Thoughts on Investing—from the Apprenticed Investor

Last week, we reviewed five of the top 10 things investors say and do that ultimately undermine their investing success. This week, we continue the process.

6. 'This stock looks cheap down here.'

Any time you hear this tidbit, you can bet that either 1) the stock just got killed because of some awful news, or 2) it's in the midst of a long and relentless downtrend.

Don't confuse stock price with value. This was especially true in 2001 after all the prior splits. Sun Microsystems (SUNW) is a perfect example. Monday's closing price  of $3.89 may sound inexpensive, but don't forget the five splits between 1995 and 2000; back them out, and the stock is $124.48. Same $13.25 billion dollar cap, but it doesn't sound so cheap minus the splits.

Of course, some stocks do actually get cheap "down here." But it has nothing to do with the numerical price.

7. 'This fund did great last year.'

This is the flip side of "looks cheap down here." It comes up whenever someone is considering putting money into a mutual fund.

It is the investing kiss of death.

Studies have demonstrated that last year's hot fund is this year's loser. The prior year's performance is the single worst indicator of the next year's numbers.

Some funds did well because their niche was hot that year. It could be a region -- last year, it was energy, a few years before that, Russia. Sometimes a sector is the flavor of the month. Defense was recently the darling of the moment.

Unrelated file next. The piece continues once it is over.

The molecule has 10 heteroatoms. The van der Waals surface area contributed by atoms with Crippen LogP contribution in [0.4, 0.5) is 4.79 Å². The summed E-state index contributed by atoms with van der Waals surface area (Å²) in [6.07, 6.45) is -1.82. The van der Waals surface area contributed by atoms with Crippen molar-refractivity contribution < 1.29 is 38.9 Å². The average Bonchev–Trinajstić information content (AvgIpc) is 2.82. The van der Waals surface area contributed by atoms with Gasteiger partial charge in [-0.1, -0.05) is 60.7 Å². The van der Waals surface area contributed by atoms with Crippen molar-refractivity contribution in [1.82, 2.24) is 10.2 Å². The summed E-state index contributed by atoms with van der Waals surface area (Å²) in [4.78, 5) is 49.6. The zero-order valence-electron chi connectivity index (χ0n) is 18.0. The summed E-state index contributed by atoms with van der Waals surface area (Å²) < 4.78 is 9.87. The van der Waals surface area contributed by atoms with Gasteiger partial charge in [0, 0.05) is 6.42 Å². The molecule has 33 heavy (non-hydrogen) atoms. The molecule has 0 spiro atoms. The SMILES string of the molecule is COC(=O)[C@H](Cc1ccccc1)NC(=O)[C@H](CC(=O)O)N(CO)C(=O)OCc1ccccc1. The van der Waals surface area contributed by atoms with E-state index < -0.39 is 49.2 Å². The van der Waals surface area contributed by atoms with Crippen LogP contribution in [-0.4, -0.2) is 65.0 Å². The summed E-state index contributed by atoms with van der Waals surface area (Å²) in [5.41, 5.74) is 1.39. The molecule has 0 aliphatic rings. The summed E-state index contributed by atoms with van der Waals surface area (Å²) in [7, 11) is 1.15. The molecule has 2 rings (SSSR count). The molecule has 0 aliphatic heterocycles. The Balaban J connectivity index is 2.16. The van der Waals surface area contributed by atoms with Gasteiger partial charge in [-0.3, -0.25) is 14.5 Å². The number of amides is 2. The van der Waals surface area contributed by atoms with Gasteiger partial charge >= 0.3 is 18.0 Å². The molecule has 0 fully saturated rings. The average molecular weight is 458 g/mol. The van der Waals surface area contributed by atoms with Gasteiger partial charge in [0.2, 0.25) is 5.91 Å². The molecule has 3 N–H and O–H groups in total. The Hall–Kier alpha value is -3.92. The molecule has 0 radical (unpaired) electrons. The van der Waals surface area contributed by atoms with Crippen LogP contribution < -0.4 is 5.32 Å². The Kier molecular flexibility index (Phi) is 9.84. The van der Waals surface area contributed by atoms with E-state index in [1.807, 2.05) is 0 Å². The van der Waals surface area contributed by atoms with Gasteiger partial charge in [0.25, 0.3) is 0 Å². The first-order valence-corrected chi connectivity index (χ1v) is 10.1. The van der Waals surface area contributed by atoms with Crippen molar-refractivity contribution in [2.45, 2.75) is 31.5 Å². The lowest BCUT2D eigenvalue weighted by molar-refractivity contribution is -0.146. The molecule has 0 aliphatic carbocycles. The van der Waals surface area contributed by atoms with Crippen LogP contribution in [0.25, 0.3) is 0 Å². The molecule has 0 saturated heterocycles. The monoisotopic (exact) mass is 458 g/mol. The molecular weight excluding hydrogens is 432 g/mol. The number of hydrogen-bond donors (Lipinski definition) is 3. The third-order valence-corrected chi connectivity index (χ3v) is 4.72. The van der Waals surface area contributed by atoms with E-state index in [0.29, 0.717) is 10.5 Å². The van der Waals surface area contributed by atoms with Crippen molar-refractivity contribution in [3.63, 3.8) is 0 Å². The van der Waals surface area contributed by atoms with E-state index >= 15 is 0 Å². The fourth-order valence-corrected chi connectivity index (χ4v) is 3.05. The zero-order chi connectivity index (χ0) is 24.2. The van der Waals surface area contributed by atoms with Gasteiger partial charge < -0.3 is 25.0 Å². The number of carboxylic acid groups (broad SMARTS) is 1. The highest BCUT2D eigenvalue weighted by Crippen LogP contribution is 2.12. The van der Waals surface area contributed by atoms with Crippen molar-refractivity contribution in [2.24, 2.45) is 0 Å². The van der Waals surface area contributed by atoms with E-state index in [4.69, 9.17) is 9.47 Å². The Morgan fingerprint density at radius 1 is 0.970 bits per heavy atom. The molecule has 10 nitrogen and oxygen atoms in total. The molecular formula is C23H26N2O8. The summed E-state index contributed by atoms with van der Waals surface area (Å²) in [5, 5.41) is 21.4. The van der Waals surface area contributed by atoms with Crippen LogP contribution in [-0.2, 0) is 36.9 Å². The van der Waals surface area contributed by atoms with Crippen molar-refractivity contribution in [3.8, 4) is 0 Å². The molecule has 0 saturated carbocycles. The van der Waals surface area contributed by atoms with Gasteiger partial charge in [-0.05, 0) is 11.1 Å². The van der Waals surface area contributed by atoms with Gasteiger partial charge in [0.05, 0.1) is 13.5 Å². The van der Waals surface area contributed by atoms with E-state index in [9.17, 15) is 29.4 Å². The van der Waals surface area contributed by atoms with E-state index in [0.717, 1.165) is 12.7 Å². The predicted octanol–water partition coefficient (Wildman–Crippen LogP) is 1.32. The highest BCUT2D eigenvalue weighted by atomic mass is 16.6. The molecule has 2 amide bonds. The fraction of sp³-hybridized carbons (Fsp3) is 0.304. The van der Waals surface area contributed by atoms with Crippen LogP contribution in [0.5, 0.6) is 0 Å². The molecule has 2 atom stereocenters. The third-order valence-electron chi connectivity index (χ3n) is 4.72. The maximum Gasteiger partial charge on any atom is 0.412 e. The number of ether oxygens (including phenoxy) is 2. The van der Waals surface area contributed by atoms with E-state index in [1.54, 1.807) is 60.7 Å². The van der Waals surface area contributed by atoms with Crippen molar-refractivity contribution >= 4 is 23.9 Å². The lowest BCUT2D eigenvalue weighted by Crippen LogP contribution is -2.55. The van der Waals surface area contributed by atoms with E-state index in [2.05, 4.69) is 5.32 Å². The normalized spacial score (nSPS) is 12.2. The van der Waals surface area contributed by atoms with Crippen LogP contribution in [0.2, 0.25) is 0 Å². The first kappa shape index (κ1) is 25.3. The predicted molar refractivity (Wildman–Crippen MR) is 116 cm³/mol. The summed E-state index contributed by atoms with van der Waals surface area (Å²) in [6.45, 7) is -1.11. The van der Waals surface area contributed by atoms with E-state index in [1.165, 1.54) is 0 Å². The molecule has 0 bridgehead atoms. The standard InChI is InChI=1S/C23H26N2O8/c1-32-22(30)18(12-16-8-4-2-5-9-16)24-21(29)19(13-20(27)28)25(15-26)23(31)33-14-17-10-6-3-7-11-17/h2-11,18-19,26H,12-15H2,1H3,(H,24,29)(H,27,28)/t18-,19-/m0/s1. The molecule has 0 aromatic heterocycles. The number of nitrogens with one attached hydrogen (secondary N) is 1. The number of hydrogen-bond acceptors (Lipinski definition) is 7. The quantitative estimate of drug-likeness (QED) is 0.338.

Funds that represent niches often outperform in some years and badly underperform in others, as the factors leading to their outperformance were aberrational and often unlikely to repeat. That's why chasing last year's news usually results in poor performance.

In September 2002, Bill Gross' (PTTAX)Pimco Total Return bond fund passed the (VFINX)Vanguard S&P 500 fund to become the biggest fund in the world. That was an example of investors piling into a "hot" sector and nailing the top of the bond market; it was also a month away from the bottom for equities.

Avoiding funds that did great last year should not be confused with funds that did great "last decade." Good money managers consistently post good results, with low drawdowns and lowered volatility. These managers don't have the aberrational years when they are up and then down huge.

Funds such as these are good places to put your managed money .

8. 'I'm a bull.' (or 'I'm a bear.')

I never understood these dogmatic declarations; investing is not college -- you don't have to declare a major.
Hypothetical question: Your get into your car to run some errands. Are you a "green" or a "red"? Do you make up your mind and simply drive through the next red signal, just because you are a green? Do you come to a dead stop -- regardless of the color of the signal -- because you're a "red"?

It's a ridiculous question. You look at the color of the light and either step on the gas or the brake. The market is the same way -- when market sentiment, valuations and monetary policy are in your favor, you get long. When they are not, your portfolio should be more defensive.

9. 'I don't want to take a loss.'

A variation of "I'm waiting for the stock to come back to break-even," but with a new added factor: self-delusion.
Brace yourself for the bad news: You've already taken the loss. Just because you haven't yet sold, the position is irrelevant.